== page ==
The Daily

This Week’s Reading

Staff Picks: Lucian Freud, Beryl Bainbridge

August 5, 2011 | by

Lucian Freud, Francis Bacon, 1952, oil on metal.

Let America wonder about Untitled by Anonymous—I got my Madoff fix in Paris, from a profile in XXI magazine. A quarterly devoted to long-form journalism, with generous helpings of fact-based bandes dessinées and photo essays reminiscent of the old National Geographic, XXI has been a somewhat unlikely hit with readers and bookstores. The magazine runs no ads, has no publicity department, conducts no market research, has minimal Web presence, and offers no discount to subscribers. As cofounder Patrick de Saint-Exupéry explains, “The magazine’s worth what it’s worth.” —Lorin Stein

I’ve been reading Beryl Bainbridge’s last novel, The Girl in the Polka Dot Dress, which was published posthumously this year. It’s strange and bleak and interesting, a little disturbing. It’s apparently based on Bainbridge herself, as well as the mysterious woman rumored to have been involved in Robert F. Kennedy’s assassination. —Sadie Stein

This weekend I plan to check out the Lucian Freud show at the Met. Freud, who died in July, once said, “I paint people, not because of what they are like, not exactly in spite of what they are like, but how they happen to be.” He’s not for everyone, and that’s a good thing. —Cody Wiewandt

I’m currently working my way through this little audio treasure: forty years of Polish experimental radio. —Natalie Jacoby

I’ve been flipping through Nabokov’s annotated copy of Madame Bovary at the Berg Collection in the New York Public Library. If Flaubert’s prose doesn’t astound, then Nabokov’s illustrations of Emma Bovary’s chignon, his passing jibes at less than adequate translators, and the chronological maps of the author’s life will. —Mackenzie Beer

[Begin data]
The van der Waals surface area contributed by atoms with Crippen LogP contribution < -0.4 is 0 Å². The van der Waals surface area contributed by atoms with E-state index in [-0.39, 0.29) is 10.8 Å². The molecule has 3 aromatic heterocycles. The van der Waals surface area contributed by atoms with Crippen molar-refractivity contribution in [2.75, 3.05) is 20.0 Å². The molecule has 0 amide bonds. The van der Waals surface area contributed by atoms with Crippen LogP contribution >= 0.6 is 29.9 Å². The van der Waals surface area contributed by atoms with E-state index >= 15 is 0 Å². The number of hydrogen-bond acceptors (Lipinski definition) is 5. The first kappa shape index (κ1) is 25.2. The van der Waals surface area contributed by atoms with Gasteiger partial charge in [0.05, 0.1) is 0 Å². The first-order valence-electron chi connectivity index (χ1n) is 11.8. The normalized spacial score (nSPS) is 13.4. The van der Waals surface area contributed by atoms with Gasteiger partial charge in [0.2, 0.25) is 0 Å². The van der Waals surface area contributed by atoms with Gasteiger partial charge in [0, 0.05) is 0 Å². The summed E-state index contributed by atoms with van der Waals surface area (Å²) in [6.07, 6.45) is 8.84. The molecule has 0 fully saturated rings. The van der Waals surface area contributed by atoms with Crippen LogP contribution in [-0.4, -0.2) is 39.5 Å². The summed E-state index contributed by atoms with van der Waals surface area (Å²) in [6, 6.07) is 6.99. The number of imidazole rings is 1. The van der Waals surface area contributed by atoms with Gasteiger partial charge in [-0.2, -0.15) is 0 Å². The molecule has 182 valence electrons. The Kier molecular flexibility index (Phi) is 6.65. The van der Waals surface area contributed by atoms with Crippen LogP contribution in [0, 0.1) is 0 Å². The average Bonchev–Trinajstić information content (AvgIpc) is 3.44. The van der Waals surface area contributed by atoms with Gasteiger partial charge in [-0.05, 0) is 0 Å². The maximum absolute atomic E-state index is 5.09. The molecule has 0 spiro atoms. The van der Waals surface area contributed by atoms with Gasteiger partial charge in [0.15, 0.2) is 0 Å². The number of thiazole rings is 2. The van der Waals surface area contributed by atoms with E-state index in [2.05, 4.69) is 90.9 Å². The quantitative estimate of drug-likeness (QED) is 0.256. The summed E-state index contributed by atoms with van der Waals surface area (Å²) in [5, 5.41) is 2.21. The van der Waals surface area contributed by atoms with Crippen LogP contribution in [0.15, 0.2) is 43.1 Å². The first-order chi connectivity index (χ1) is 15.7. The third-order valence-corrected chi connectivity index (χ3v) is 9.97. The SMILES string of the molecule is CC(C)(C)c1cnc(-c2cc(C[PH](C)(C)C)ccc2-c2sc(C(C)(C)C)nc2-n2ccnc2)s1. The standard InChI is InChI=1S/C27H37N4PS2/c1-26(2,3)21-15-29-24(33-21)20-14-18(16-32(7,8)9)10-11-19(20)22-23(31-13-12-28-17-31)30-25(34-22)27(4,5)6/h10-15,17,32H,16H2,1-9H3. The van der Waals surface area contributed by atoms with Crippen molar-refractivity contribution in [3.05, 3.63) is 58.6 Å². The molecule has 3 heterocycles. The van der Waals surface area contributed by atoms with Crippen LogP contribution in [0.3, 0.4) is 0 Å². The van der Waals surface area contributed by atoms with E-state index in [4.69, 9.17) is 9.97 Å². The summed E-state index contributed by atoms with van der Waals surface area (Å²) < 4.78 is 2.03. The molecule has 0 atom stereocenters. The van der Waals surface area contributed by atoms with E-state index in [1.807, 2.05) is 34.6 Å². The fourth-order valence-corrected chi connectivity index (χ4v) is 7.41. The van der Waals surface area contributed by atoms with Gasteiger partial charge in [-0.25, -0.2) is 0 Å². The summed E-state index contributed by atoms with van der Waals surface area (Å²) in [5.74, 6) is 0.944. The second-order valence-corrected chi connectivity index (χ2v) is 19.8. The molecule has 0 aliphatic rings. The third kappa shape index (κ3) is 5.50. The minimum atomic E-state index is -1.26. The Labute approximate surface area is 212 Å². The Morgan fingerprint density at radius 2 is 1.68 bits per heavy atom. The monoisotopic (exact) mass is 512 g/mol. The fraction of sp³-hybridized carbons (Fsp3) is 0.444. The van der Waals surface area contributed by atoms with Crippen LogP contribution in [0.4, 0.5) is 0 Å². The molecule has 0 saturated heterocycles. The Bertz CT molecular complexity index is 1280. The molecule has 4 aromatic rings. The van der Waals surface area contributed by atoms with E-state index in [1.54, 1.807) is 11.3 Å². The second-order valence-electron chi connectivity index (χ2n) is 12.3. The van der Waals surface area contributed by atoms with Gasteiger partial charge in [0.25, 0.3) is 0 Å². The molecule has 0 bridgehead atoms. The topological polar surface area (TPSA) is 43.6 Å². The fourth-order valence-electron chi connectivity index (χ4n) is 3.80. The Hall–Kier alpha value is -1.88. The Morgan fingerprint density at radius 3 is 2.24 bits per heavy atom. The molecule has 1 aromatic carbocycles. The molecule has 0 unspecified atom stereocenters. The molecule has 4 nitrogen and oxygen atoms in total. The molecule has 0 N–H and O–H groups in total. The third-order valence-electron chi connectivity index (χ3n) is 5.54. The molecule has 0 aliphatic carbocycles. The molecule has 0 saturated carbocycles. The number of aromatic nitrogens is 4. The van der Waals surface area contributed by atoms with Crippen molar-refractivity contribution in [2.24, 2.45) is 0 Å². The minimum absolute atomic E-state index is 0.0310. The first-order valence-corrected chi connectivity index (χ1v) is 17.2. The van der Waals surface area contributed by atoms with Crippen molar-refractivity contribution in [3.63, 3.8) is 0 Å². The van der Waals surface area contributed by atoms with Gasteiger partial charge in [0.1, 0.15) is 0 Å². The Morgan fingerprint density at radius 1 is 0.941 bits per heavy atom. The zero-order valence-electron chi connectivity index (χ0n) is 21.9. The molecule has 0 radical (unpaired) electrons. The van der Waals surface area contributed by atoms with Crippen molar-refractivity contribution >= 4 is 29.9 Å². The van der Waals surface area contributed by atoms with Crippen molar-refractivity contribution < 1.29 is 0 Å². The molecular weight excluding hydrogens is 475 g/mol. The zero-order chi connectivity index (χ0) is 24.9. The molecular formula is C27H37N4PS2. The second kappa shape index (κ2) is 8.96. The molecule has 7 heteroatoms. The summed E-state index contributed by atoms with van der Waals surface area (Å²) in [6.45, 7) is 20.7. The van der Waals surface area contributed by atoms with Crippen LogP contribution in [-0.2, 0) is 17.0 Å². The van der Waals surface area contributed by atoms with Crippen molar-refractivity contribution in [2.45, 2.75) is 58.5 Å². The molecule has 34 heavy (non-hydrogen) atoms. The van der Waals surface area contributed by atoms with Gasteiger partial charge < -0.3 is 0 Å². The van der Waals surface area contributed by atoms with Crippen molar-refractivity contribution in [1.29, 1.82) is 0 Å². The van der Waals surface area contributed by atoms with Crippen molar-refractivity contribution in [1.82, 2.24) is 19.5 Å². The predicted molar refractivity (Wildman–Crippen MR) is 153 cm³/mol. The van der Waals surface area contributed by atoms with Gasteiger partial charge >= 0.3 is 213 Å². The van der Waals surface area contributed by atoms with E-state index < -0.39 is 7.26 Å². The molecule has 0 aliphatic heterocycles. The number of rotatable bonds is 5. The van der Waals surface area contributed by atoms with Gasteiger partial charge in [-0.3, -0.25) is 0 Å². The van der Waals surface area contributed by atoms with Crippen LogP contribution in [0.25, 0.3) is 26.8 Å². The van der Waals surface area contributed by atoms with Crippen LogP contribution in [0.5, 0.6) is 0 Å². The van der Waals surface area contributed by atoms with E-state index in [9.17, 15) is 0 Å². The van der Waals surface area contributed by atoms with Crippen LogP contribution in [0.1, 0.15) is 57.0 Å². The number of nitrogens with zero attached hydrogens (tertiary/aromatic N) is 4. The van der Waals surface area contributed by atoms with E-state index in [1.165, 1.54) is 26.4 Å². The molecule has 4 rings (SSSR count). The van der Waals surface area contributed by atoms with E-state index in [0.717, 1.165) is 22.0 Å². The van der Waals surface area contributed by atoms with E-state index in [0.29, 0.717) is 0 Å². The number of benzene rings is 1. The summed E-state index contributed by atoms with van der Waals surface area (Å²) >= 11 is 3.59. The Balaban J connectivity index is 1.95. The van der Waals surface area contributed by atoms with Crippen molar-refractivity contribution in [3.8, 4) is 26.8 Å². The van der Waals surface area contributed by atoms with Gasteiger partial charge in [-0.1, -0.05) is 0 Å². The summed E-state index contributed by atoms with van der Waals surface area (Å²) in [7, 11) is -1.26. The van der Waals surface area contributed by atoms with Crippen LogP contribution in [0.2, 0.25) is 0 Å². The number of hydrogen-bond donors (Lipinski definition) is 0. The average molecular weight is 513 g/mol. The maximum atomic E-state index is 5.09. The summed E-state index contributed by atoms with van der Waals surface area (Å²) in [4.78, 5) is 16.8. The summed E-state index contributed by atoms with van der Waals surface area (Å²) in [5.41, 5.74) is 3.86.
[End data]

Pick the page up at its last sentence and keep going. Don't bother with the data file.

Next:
The relaunch of Take the Handle—an “online hub of rascalism, repartee & recreation”—includes short pieces by former Review editor Nathaniel Rich as well as an interview with the makers of Plimpton!, the forthcoming documentary of the Review’s first editor. —Deirdre Foley-Mendelssohn

In Paris I found myself reading several postbreakup novels: After Claude (thanks, Sadie!), plus two books by Jean-Philippe Toussaint about a recurring ex-girlfriend named Marie. (My favorite, The Truth About Marie, comes out next month.) Toussaint has been described as a writer of nouveaux nouveaux romans, but he is dreamy and funny and haunted in a way all his own. —L. S.

The New York Post outdid itself with this piece of reportage.S. S.



  1. A | August 5, 2011 at 12:40 pm

    My college boyfriend was a painter. He got Lucian Freud’s number and called. A young British woman answered.

    My friend introduced himself as a young painter, and said he was hoping to speak to Mr. Freud. The girl put the phone down. She said, “There’s a man on the phone who says he’s a painter, from America'” etc.

    A grumbling old voice said, “Hang up on him,” and the line went dead.

  2. M.M. | August 5, 2011 at 2:07 pm

    Not surprising, Lucian Freud only spoke to a very few of his own children, let alone “a painter, from America, etc.”

  3. John Williams | August 6, 2011 at 12:46 am

    After Claude is great. I’m in the process of writing about it in concert with another reissue coming out soon. And just a friendly note: there’s an italics coding issue going on that’s making most of the site slanted.

  4. Jim Holt | August 6, 2011 at 11:29 am

    Beryl Bainbridge
    Went to Cambridge
    On the morning train.
    She met Cornel West
    And was so distressed
    She never went there again.

  5. A | August 6, 2011 at 10:28 pm

    I once met Cornell West at an airport sports bar. He said, “You must be an artist or something.”

    I was twenty-one at the time. I said, “Why do you say that?”

    “Because you look like you’re suffering. It’s like, if Brother Eugene [O’Neill] were here, he’d be like…”

    West assumed a stony expression, and ate a potato chip, very seriously.

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